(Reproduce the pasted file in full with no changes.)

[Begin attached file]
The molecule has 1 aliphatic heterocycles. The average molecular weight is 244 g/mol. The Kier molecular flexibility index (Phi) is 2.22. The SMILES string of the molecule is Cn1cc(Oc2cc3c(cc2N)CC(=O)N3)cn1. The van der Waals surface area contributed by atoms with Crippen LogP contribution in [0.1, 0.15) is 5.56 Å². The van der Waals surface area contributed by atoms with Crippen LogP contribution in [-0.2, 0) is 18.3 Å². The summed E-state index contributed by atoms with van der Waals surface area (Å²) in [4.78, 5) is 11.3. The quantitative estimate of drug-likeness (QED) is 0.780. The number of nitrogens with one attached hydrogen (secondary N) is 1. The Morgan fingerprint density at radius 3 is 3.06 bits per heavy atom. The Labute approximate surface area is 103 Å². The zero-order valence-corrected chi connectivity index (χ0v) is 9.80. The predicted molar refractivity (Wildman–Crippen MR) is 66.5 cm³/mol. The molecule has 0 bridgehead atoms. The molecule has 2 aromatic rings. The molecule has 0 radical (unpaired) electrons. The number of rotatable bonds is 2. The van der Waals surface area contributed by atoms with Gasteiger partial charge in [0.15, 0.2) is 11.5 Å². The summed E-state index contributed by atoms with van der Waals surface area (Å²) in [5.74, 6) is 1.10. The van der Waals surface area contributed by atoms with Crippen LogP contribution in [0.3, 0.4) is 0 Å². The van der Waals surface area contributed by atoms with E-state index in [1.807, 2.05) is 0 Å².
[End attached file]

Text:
The molecule has 1 aliphatic heterocycles. The average molecular weight is 244 g/mol. The Kier molecular flexibility index (Phi) is 2.22. The SMILES string of the molecule is Cn1cc(Oc2cc3c(cc2N)CC(=O)N3)cn1. The van der Waals surface area contributed by atoms with Crippen LogP contribution in [0.1, 0.15) is 5.56 Å². The van der Waals surface area contributed by atoms with Crippen LogP contribution in [-0.2, 0) is 18.3 Å². The summed E-state index contributed by atoms with van der Waals surface area (Å²) in [4.78, 5) is 11.3. The quantitative estimate of drug-likeness (QED) is 0.780. The number of nitrogens with one attached hydrogen (secondary N) is 1. The Morgan fingerprint density at radius 3 is 3.06 bits per heavy atom. The Labute approximate surface area is 103 Å². The zero-order valence-corrected chi connectivity index (χ0v) is 9.80. The predicted molar refractivity (Wildman–Crippen MR) is 66.5 cm³/mol. The molecule has 0 bridgehead atoms. The molecule has 2 aromatic rings. The molecule has 0 radical (unpaired) electrons. The number of rotatable bonds is 2. The van der Waals surface area contributed by atoms with Gasteiger partial charge in [0.15, 0.2) is 11.5 Å². The summed E-state index contributed by atoms with van der Waals surface area (Å²) in [5.74, 6) is 1.10. The van der Waals surface area contributed by atoms with Crippen LogP contribution in [0.3, 0.4) is 0 Å². The van der Waals surface area contributed by atoms with E-state index in [1.807, 2.05) is 0 Å².